Business is worried enough about Britain crashing out of the European Union. Now it has a new nightmare: a blind Brexit that could extend the uncertainty over trade for years.
Fears are rising that the United Kingdom may leave the European Union in March 2019 with a deal so vague that it gives companies and investors no greater clarity on the future than they had in June 2016 when voters backed Brexit in a referendum.
The political pressure increased Thursday when the only firm proposal for Brexit was panned by a key EU leader and French President Emmanuel Macron described people who said leaving the bloc would be easy as “liars.”
“The prospect of a vague Brexit, with only a slimline political declaration about the future EU-UK relationship published alongside a legally-binding withdrawal agreement, is gaining ground,” said Mujtaba Rahman of the political risk consultancy Eurasia Group.
A blind Brexit may be even worse for some companies than a scenario where the United Kingdom leaves in March without an agreement on preferential access to Europe’s vast markets. That would deliver a major shock but executives would at least know what they’re dealing with.
Stephen Phipson, CEO of the manufacturing trade group EEF, said further years of uncertainty would be most painful for large foreign manufacturers with complicated supply chains that crisscross borders.
Investments on hold
Global companies such as Airbus, Siemens, BMW, and Nissan are in the firing line.
“An automotive manufacturer that has three plants here and one in Eastern Europe, he’s going to put his investment over there,” said Phipson. “Boards won’t release capital to invest because they’re not sure of the environment.”
Many companies have put investments on hold following the vote for Brexit because they don’t know whether they’ll face new regulations, tariffs or customs checks at borders. It’s also unclear if they’ll be able to move staff between the European Union and the United Kingdom, or be forced to pay new taxes.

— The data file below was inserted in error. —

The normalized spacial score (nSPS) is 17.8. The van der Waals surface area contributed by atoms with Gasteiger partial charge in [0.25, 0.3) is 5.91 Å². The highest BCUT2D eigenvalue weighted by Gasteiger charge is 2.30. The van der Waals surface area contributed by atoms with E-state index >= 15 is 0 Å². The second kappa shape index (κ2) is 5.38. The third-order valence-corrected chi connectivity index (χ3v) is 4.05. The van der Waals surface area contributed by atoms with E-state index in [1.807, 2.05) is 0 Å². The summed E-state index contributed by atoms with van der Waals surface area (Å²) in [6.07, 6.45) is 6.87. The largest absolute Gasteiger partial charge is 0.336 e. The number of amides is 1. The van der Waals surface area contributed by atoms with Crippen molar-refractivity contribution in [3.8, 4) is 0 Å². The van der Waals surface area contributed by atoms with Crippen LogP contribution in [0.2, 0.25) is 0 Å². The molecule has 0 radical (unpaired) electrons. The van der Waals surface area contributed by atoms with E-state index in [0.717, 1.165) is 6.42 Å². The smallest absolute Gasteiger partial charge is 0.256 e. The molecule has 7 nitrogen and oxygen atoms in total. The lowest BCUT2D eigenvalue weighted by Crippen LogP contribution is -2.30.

BMW said Tuesday that it would shut its Mini factory in England for one month of maintenance immediately after Brexit because it can’t be sure of getting the parts it needs. Jaguar cited uncertainty over Brexit as one reason for putting 1,000 workers on a three-day work week until Christmas.
Some executives have pinned their hopes on a proposal developed by British Prime Minister Theresa May that would maintain close trading ties in goods and agricultural products and include a transition period of nearly two years.
But the European Union’s top political leader Donald Tusk took a hard line on the plan — known as Chequers — after a meeting of EU leaders in Salzburg on Thursday, saying the proposal would not work because it risks undermining the bloc’s single market in goods and services.
May insisted that her plan is the only way forward. Still, she could be forced back to the drawing board by pressure from the European Union, her own party or the opposition.
But even a blind Brexit would have opponents, including some that argue Britain would be giving up its negotiating ace: money it owes to the European Union.
“Hardliners will fight back by saying that the UK is throwing away its best card — the £39 billion divorce payment to the EU — for vague warm words about the future relationship and so would have little or no leverage during the talks on it during the transitional phase,” said Rahman.
Asked about a scenario where a blind Brexit was followed by Britain eventually crashing out the bloc without a final deal on trade, Phipson was unequivocal.
“That sounds very unappealing,” he said.